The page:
It’s always painful for me to jump back into oil-spill coverage. Been there, done that. Wrote a book about it. Learned a lot about petroleum engineering and then assiduously, compulsively, dutifully forgot it all.

The only thing left is a jumble of terminology: Annular preventer, blind shear ram, 3-ram capping stack, hot stab, negative test, cement bond log.

But now there’s news: Someone has finally been charged with a crime in connection to the oil spill (which answers the question I posed the other day). And it’s a nobody.

Or, more precisely, it’s someone that I’ve never heard of: Kurt Mix, a former BP engineer. The government says he obstructed justice by deleting text messages exchanged with his supervisor, including some sent during the critical “top kill” operation of late May 2010.

The news accounts, and the experts quoted therein, have tried to make sense of why the government would go after such a small fry. There’s speculation that he could provide information that would implicate BP officials higher up the chain of command. I don’t think anyone knows what’s really going on at Justice. Maybe even Justice isn’t sure what it’s doing.

The news reports focus on one of the texts, recovered by investigators. Sent to a supervisor the night of May 26, after the first two failed efforts to kill the well with mud from the top — the top kill — the text said, in part, “Too much flowrate — over 15,000...” This means the well was gushing more than 15,000 barrels a day, three times what was then the official estimate embraced by BP, of 5,000 barrels a day. Critics of BP say the company was deceptive throughout the oil spill about the flow rate.

I don’t know why Mix deleted the texts. That’s something the courts will deal with. The Chron quotes his lawyer saying he saved duplicates of the deleted texts, as required, and will be exonerated.

A couple of quick thoughts about this case:

Notice that the folks who caused the problem in the gulf (and it was a team effort from multiple companies) were also the ones who were trying to fix it. This was BP’s oil spill, and, under the Oil Pollution Act, it was also BP’s oil spill response — notwithstanding the sometimes exaggerated claims by the government that it was really calling the shots.

This arrangement created a conflict of interest. There was a structural incentive for BP to think not only about how to kill the well, but also about how to minimize its exposure to civil penalties. You had engineers dealing with an issue that was also of great interest to company lawyers. To this day, BP disputes the government’s official estimates of how much oil flowed into the gulf.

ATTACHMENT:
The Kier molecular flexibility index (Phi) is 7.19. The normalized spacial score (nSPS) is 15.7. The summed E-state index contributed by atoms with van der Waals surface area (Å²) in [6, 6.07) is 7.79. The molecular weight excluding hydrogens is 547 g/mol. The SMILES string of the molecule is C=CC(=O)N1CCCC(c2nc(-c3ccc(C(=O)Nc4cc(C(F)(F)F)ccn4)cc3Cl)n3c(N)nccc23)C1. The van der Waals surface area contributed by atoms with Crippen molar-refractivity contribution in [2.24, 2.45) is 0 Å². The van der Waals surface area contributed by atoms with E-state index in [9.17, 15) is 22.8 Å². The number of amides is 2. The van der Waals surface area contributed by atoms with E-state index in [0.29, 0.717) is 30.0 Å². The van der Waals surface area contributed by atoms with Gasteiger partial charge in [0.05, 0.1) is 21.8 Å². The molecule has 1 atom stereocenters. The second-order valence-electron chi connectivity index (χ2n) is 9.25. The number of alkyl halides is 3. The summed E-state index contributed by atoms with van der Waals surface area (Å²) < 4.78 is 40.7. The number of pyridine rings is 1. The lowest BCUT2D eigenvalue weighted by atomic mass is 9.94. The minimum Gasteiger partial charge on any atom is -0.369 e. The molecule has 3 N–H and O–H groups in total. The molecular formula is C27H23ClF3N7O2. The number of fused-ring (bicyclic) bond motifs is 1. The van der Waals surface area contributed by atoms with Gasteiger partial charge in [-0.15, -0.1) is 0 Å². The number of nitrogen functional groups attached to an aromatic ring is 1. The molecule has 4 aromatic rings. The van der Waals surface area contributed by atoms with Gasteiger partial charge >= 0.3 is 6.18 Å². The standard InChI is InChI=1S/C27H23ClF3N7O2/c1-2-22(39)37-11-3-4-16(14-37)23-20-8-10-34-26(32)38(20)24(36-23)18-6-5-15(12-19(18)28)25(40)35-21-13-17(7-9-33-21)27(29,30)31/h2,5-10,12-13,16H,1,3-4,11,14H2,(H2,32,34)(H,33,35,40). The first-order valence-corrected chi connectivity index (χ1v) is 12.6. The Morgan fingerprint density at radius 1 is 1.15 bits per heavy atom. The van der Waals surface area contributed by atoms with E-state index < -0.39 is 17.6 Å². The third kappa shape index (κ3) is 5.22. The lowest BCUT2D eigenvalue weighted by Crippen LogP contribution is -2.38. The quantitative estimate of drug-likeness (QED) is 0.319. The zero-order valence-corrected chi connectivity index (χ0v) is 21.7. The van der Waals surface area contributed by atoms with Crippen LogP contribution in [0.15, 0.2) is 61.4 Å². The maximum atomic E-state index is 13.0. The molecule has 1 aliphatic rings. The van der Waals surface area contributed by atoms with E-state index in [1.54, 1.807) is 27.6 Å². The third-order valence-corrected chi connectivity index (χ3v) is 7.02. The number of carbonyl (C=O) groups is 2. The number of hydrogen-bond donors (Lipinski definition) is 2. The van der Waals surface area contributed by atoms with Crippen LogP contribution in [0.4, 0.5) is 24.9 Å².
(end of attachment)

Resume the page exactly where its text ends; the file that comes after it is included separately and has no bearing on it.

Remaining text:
Rule one in a crisis: Measure your misery. Figure out how bad it is. But BP decided not to measure the flow rate of the well when the Woods Hole scientists were ready to splash a submersible and use the kind of gear deployed at deep sea vents. The BP explanation was that it was about to try to lower a containment dome over the leaking pipe and couldn’t simultaneously deploy the Woods Hole gear.

But the company also knew that it would be liable for the amount of oil spilled. Without getting too deep into what may be a highly litigated area, we can wonder if the company wanted to maintain uncertainty about the flow rate. (BP has denied this — and it has said consistently that the flow rate was irrelevant to its efforts to plug the well.)

But by not knowing the flow rate, the company may have hampered its ability to kill the well. The top kill didn’t work because it couldn’t work — it couldn’t overcome such a powerful flow of oil and gas. So maybe it was a complete waste of time (just like the ill-fated containment dome). According to the affidavit filed by the Justice Department , Mix and colleagues had determined that the top kill wouldn’t work if the flow rate was 15,000 or higher.

You have to remember that the top kill was the most dramatic moment of the spill to that point. BP’s Tony Hayward gave it a 60 to 70 percent chance of being successful. He had a gift for saying the wrong thing.

Government emails from earlier on May 26 (quoted on page 145 of my book, for which the endnotes are online) capture the nailbiting nature of the attempt to choke the well:

2:13: “So far it is a tie—the mud being pumped in seems to be

mostly coming out of the riser. We have not yet hit a tipping

point that indicates a killed well . . .”

2:24: “They seem to be having trouble outrunning the well

(pumping in faster than well can spit it back out). They have increased

the kill flow rate to 70 bpm [barrels per minute] . . .”

3:19: “The situation appears to be relatively steady. They have

pumping mud at 60 to 70 bpm for the past hour and a half (about

4,500 [barrels] total). There are no indications that things are getting

worse—but it is not clear that the kill has been (or will be)

successful . . .”

4:35: “They just closed off all mud flow and are seeing whether

the well will go stagnant. So far (4 minutes) the pressures are all

going down slowly (a very good sign—but not conclusive).”

6:11: “. . . the pressures (kill/choke and below BOP) starting

creeping upward . . .”

And when the pressures crept upward they knew it hadn’t work. They tried again in the evening, and then late that night Mix sent the email that he later deleted. His text, as I read it, may simply reflect what the top kill had confirmed diagnostically. Here’s the full text:

“Too much flowrate – over 15,000 and too large an orifice. Pumped over 12,800 bbl of mud today plus 5 separate bridging pills. Tired. Going home and getting ready for round three tomorrow.”

Hear the fatigue and despair there. Confirmed: This is 15K-plus. Won’t work. He must have known round three wouldn’t work, either.

The well gushed for another seven weeks. The flow rate was, the government scientists later determined, at least 53,000 barrels a day.